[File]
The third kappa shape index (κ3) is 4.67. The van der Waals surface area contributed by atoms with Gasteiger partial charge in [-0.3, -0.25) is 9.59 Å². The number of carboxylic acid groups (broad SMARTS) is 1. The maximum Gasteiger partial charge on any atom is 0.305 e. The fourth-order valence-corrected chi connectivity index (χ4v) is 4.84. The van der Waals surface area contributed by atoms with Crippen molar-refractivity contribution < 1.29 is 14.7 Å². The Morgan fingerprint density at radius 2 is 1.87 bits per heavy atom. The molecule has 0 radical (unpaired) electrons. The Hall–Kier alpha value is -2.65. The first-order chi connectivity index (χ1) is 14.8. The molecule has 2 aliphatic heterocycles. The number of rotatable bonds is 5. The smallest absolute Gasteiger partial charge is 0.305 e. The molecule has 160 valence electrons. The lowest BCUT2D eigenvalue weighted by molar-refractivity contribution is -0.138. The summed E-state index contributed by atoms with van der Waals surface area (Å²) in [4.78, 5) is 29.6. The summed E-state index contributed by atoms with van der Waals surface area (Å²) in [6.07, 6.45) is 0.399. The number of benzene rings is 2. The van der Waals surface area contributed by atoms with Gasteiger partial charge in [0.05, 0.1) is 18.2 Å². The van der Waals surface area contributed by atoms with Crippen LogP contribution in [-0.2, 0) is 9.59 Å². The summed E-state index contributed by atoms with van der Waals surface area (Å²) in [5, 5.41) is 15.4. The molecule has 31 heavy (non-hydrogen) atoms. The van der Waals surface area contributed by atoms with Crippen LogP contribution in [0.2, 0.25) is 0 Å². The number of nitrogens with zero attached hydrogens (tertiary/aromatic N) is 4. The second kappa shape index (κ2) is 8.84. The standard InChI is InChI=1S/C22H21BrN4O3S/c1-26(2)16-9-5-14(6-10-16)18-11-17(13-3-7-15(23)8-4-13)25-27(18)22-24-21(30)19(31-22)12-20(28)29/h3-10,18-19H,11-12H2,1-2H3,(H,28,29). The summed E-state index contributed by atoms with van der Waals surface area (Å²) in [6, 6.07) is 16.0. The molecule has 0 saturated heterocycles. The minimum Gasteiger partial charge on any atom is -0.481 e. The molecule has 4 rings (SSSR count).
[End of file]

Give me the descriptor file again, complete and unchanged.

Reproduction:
The third kappa shape index (κ3) is 4.67. The van der Waals surface area contributed by atoms with Gasteiger partial charge in [-0.3, -0.25) is 9.59 Å². The number of carboxylic acid groups (broad SMARTS) is 1. The maximum Gasteiger partial charge on any atom is 0.305 e. The fourth-order valence-corrected chi connectivity index (χ4v) is 4.84. The van der Waals surface area contributed by atoms with Crippen molar-refractivity contribution < 1.29 is 14.7 Å². The Morgan fingerprint density at radius 2 is 1.87 bits per heavy atom. The molecule has 0 radical (unpaired) electrons. The Hall–Kier alpha value is -2.65. The first-order chi connectivity index (χ1) is 14.8. The molecule has 2 aliphatic heterocycles. The number of rotatable bonds is 5. The smallest absolute Gasteiger partial charge is 0.305 e. The molecule has 160 valence electrons. The lowest BCUT2D eigenvalue weighted by molar-refractivity contribution is -0.138. The summed E-state index contributed by atoms with van der Waals surface area (Å²) in [4.78, 5) is 29.6. The summed E-state index contributed by atoms with van der Waals surface area (Å²) in [6.07, 6.45) is 0.399. The number of benzene rings is 2. The van der Waals surface area contributed by atoms with Gasteiger partial charge in [0.05, 0.1) is 18.2 Å². The van der Waals surface area contributed by atoms with Crippen LogP contribution in [-0.2, 0) is 9.59 Å². The summed E-state index contributed by atoms with van der Waals surface area (Å²) in [5, 5.41) is 15.4. The molecule has 31 heavy (non-hydrogen) atoms. The van der Waals surface area contributed by atoms with Crippen LogP contribution in [0.2, 0.25) is 0 Å². The number of nitrogens with zero attached hydrogens (tertiary/aromatic N) is 4. The second kappa shape index (κ2) is 8.84. The standard InChI is InChI=1S/C22H21BrN4O3S/c1-26(2)16-9-5-14(6-10-16)18-11-17(13-3-7-15(23)8-4-13)25-27(18)22-24-21(30)19(31-22)12-20(28)29/h3-10,18-19H,11-12H2,1-2H3,(H,28,29). The summed E-state index contributed by atoms with van der Waals surface area (Å²) in [6, 6.07) is 16.0. The molecule has 0 saturated heterocycles. The minimum Gasteiger partial charge on any atom is -0.481 e. The molecule has 4 rings (SSSR count).